Today I found myself near a shop that is part of a local chain. I saw big signs on the walls saying "LOCAL! LOCAL! LOCAL! OMG LOCAL!" so I went in. I don't live near any bookstore other than The World's Worst Barnes & Noble (seriously, the ones in NYC were fine, but this one is awful--they sell books that look like they have been mauled by bears), but there are a lot of local bookstores and chains in my area.
In general, and today was no exception, I walk in thinking, "Local bookstore! I bet they're interested in local writers! I should scope this out for when I have more books out!" And I look around and...gosh. Around here the grocery stores and the gift shops are hugely into letting you know that a product is local--they put up signs indicating that something is from the area and all that. The local bookstores, are, to put it mildly, not. There may be a section of local travel guides and maps, but local writers...? No. "Buy local" to them just means "buy here."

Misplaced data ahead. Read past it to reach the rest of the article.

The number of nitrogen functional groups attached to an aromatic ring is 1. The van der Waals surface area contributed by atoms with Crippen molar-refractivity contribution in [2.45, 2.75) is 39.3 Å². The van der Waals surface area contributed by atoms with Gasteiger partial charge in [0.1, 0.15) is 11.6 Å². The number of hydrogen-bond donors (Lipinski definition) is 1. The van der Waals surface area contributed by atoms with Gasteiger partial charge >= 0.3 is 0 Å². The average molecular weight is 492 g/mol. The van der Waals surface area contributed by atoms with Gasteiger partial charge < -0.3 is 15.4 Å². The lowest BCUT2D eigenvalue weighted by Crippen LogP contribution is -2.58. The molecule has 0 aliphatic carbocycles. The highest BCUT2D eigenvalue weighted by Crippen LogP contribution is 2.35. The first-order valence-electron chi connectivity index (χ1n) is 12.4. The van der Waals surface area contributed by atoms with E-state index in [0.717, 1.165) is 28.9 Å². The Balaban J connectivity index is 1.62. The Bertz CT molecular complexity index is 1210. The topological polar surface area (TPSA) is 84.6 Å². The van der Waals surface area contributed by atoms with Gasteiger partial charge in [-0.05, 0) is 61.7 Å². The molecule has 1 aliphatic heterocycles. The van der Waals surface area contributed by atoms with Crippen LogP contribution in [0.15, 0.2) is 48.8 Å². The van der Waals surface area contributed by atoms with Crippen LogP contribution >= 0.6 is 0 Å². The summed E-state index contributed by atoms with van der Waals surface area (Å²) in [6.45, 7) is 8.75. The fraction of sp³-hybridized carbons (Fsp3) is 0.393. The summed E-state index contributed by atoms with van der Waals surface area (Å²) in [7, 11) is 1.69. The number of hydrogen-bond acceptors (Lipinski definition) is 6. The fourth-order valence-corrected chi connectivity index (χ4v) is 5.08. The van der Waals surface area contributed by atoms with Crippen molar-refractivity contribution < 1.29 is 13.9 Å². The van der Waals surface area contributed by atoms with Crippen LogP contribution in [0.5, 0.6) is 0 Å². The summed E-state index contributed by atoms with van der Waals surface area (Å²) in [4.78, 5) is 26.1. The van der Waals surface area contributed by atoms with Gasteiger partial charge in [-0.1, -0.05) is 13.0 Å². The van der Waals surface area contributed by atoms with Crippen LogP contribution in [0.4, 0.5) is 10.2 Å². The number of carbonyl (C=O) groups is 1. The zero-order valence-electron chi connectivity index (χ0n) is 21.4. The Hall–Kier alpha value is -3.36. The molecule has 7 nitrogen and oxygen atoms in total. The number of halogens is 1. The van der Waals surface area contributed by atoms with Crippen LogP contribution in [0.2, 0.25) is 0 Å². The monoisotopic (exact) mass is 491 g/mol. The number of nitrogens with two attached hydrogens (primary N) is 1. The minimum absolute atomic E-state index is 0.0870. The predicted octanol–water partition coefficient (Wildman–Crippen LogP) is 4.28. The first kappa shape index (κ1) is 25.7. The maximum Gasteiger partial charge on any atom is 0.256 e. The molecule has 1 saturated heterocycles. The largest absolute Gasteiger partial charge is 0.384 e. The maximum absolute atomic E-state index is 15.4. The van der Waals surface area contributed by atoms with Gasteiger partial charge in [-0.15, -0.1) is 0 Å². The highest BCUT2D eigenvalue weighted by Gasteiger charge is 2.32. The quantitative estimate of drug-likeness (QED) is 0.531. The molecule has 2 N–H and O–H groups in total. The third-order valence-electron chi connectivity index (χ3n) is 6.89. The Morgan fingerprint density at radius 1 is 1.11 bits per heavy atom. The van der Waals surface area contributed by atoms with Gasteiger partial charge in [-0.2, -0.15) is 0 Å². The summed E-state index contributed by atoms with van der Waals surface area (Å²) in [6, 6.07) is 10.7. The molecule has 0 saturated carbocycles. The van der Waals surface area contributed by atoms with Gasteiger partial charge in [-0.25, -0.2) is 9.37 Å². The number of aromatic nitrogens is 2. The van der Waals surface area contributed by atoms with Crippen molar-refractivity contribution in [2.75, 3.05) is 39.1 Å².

But as I was wandering through the sci-fic/fantasy section (yeah, unless George R. R. Martin is local...), I did notice something interesting and potentially useful. One big complaint about book retailers is the tendency to sell books "spine out"--i.e. sitting on the bookshelf so that you can see only the spine. That's probably how you keep your books on the shelf, but writers would prefer it if a book is "face out"--i.e. sitting so that you can see the front cover. Face out makes the book more noticeable; spine out takes up less space on the shelf.
So, publishers of science fiction have done something very interesting--they've made the front and the spine look the same. The cover art repeats on the spine. (If the book is a small, fat mass-market book--which Trang, alas, cannot be, because CreateSpace won't allow it--then the spine is also about the same width as the front cover. Which means the spine art and the cover art are identical, but honestly, those proportions can't make the book easy to read.)
I have not given Trang a fancy spine. The full cover looks like this:
The only actual art is on the front.
I didn't think that mattered, but now I'm changing that opinion. If I want bookstores to stock the book, it needs to have more...shall we say, spinal flair, if only because other sci-fi books do. I don't think it should be hard--I can basically extend Titan over the spine (it can't go onto the back cover down there because that's where the bar code goes) and then put another, smaller portal higher up so that it overlaps the spine and the back cover.